A pick-me-up that never fails: getting to know hot toddy
One of the few alcoholic drinks that you can drink when ill without any feeling of guilt, the hot toddy is a soothing classic that will make nights with a rough cold or the flu pass easier.
An old remedy
Imagine you’re ill. You’ve got a pounding headache, your throat feels like sandpaper, and your nose is so blocked you can hardly breathe. By this point, a person has probably taken as many painkillers, anti-inflammatories and decongestants as they can, but they just aren’t doing the trick. This is where the hot toddy comes in. A drink that is a divine combination of whisky, honey, hot water, lemon and some herbs, the hot toddy soothes the heart and soul while, essentially, numbing your pain with booze.
A drink with Scottish roots
There is no definite answer as to where the hot toddy comes from. Given its use of whisky, it’s probably from Scotland, and there is a somewhat dubious story that claims that the name comes from the drink’s use of heated water from ‘Tod’s Well’, once the main water supply of Edinburgh, Scotland’s capital.
Simple to make and easy to drink
A hot toddy is extremely easy to make – which is good, given that people usually need to make it when they are feeling ill. Usually, some water is brought to the boil and then mixed with a few teaspoons of the following: whisky, honey and lemon juice. Some people then add some spices like a stick of cinnamon or some cloves to add an extra level of flavour, although obviously if your taste buds are knackered you’ll need to add an extra hit of flavour for it to get through!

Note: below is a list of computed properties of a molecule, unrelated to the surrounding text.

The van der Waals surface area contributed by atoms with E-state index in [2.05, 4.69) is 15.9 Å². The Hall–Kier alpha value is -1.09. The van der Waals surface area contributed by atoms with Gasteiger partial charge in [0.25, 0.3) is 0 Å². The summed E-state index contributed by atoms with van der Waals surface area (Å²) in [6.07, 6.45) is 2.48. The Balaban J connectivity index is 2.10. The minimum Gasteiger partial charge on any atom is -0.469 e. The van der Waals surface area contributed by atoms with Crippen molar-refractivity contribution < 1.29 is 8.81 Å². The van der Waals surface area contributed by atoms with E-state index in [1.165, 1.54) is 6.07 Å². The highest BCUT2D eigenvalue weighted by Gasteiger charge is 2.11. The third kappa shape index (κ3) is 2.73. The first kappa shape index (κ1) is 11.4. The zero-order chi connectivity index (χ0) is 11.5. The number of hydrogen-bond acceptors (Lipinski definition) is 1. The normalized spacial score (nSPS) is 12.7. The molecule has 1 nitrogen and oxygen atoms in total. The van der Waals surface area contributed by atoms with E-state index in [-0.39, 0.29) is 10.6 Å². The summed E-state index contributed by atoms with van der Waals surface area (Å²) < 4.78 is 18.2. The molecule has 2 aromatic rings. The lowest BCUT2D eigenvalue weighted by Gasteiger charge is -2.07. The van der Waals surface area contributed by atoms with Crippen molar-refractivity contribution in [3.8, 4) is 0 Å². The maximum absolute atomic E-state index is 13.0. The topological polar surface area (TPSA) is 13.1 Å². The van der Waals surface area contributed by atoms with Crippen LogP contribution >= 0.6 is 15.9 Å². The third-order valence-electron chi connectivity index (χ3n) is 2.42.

How to drink, and other classic foods for a cold
Hot toddies should be drunk hot, which will have the advantage of both warming the drinker up if they are cold and clearing out the sinuses. Although a hot toddy is a good way to close off a day of being ill, there are actually a few other foods you might want to try if you’re feeling under the weather. Chicken soup, for example, is an excellent source of minerals, vitamins and calories. Soup is also a lot easier to eat than solids if you’ve got a sore throat. Tea more generally, especially with ginger in it, is great too.
So next time you’re ill, get yourself a hot toddy. But, just one word of warning. Given when you’re ill you’ve probably got a fair few painkillers in your system, it’s not a good idea to combine that with a lot of alcohol, so keep it to one or two hot toddies a day.No tags for this post.